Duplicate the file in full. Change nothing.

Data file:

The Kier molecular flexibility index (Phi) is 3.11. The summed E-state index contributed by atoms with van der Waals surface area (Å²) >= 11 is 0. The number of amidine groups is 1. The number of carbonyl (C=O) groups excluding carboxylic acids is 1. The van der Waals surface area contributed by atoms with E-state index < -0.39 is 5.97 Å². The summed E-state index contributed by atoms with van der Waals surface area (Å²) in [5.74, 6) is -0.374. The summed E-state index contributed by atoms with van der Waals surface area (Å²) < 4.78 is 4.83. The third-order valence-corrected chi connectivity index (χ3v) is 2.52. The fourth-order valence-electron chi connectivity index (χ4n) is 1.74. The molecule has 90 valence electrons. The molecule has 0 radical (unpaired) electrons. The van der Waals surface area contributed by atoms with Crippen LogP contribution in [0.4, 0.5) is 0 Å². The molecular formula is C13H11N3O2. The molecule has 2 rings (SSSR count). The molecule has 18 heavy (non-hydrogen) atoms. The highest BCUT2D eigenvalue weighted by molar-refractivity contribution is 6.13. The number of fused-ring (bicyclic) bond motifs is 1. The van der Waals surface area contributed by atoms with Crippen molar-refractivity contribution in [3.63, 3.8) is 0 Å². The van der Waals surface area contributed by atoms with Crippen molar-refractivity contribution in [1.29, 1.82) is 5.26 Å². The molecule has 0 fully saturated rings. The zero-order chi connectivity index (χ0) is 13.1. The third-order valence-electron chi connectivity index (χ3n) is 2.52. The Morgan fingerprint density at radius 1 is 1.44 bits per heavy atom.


The Kier molecular flexibility index (Phi) is 3.11. The summed E-state index contributed by atoms with van der Waals surface area (Å²) >= 11 is 0. The number of amidine groups is 1. The number of carbonyl (C=O) groups excluding carboxylic acids is 1. The van der Waals surface area contributed by atoms with E-state index < -0.39 is 5.97 Å². The summed E-state index contributed by atoms with van der Waals surface area (Å²) in [5.74, 6) is -0.374. The summed E-state index contributed by atoms with van der Waals surface area (Å²) < 4.78 is 4.83. The third-order valence-corrected chi connectivity index (χ3v) is 2.52. The fourth-order valence-electron chi connectivity index (χ4n) is 1.74. The molecule has 90 valence electrons. The molecule has 0 radical (unpaired) electrons. The van der Waals surface area contributed by atoms with Crippen LogP contribution in [0.4, 0.5) is 0 Å². The molecular formula is C13H11N3O2. The molecule has 2 rings (SSSR count). The molecule has 18 heavy (non-hydrogen) atoms. The highest BCUT2D eigenvalue weighted by molar-refractivity contribution is 6.13. The number of fused-ring (bicyclic) bond motifs is 1. The van der Waals surface area contributed by atoms with Crippen molar-refractivity contribution in [3.63, 3.8) is 0 Å². The van der Waals surface area contributed by atoms with Crippen molar-refractivity contribution in [1.29, 1.82) is 5.26 Å². The molecule has 0 fully saturated rings. The zero-order chi connectivity index (χ0) is 13.1. The third-order valence-electron chi connectivity index (χ3n) is 2.52. The Morgan fingerprint density at radius 1 is 1.44 bits per heavy atom.